The reason this book is great—although I have my issues with it—is that it’s a translation by someone who has actually done translation work, and is a believer. I’m very much of the opinion that believers should be translating religious poetry and religious books. If not, and this is a real sore point for Muslims, there is a danger people take the work of great believers and de-Islamise it. For whatever reason. Perhaps they think that makes it more palatable. I don’t know, but it can come across quite cynical and frankly, offensive.

It’s not right to de-Islamise someone like Rumi for example. Rumi was a steadfast believer, he had faith beyond anything any of us might come close to achieving—that’s what he was really drunk on. He was also a scholar of Islam, first and foremost. And yet I grew up reading ‘translations’ of Rumi, that I later realised were not translations at all.

Jamal, the editor of this collection, is transparent that some of the work is his editing of another person’s translations and at other times he is translating the work himself. It’s comprehensive in its chronology— going right back to the early Islamic periods; it got me really excited because it starts with Rabia, this amazing early female mystic from the ninth century. But sadly, she’s the only female in the book. That’s where I was a bit disappointed with the book.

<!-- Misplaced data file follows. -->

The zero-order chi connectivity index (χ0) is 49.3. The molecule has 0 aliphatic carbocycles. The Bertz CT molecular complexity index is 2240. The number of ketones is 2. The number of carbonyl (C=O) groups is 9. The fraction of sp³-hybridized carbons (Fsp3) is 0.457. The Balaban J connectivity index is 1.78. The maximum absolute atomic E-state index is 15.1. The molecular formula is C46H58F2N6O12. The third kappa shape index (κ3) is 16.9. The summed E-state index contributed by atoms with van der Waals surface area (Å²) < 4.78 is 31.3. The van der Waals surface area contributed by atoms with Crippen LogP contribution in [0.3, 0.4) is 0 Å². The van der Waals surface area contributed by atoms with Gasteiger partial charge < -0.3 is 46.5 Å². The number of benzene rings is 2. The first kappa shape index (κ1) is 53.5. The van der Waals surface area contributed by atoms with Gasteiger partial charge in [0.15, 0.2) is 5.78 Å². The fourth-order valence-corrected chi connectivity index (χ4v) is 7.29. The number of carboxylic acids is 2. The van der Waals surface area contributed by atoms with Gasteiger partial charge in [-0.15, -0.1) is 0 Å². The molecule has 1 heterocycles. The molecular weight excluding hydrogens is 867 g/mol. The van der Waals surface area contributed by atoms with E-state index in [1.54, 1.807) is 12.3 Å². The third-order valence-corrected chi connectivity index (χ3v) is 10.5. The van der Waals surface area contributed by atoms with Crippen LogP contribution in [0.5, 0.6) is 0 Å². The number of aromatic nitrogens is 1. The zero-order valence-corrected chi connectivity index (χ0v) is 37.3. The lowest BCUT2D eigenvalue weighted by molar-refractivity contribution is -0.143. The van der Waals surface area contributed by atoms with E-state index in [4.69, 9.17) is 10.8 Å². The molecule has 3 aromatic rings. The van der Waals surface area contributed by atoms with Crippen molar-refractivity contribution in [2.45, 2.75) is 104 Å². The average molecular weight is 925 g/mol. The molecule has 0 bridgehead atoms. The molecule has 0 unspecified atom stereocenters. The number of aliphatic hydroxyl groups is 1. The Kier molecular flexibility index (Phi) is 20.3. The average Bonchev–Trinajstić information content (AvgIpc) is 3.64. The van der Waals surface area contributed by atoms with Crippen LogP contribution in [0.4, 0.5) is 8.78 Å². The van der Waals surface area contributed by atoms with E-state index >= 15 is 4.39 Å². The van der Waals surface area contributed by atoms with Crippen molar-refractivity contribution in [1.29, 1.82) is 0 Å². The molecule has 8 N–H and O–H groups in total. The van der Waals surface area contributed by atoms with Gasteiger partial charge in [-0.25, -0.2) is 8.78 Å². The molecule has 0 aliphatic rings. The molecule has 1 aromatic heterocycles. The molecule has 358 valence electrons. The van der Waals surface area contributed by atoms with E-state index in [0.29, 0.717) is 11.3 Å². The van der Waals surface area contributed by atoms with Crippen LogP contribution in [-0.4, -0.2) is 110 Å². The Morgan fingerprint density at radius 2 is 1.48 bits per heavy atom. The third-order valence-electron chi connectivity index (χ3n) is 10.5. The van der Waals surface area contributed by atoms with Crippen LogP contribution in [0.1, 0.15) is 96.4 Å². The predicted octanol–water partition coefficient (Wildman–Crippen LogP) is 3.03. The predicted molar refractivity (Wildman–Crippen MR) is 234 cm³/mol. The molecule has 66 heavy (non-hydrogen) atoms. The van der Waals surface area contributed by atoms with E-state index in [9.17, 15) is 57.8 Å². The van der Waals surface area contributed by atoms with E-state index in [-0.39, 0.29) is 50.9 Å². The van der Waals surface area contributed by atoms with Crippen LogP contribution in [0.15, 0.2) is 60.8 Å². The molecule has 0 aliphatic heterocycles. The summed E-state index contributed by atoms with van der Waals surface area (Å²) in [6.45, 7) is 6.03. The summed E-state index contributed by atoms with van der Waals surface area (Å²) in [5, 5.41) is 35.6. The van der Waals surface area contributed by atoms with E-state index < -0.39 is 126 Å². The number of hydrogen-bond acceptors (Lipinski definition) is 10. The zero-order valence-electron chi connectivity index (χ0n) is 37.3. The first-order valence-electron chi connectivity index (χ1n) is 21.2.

But I understand that it’s a big problem, not just within Islamic traditions and culture, but across most disciplines; the female voice is absent. That’s why, in my latest book, this was one of the things I went out of my way to do— ensure there was an equal number of female and male voices. I worked hard to achieve it, because female Muslim voices have been so poorly documented. But that’s also the reason why I can critique Jamal, because I went out of my way to find the female mystics, teachers and Sufis of the past and I feel he could have as well. There’s a beautiful, lengthy tradition of female poets, teachers and mystics in Islam and a wealth of knowledge and spirituality that has sadly been neglected. So that’s my major criticism of the collection, but then if you pick up any book on Islamic poetry, you’ll encounter this issue. A lot of female work either hasn’t been translated; is poorly documented, or simply lost.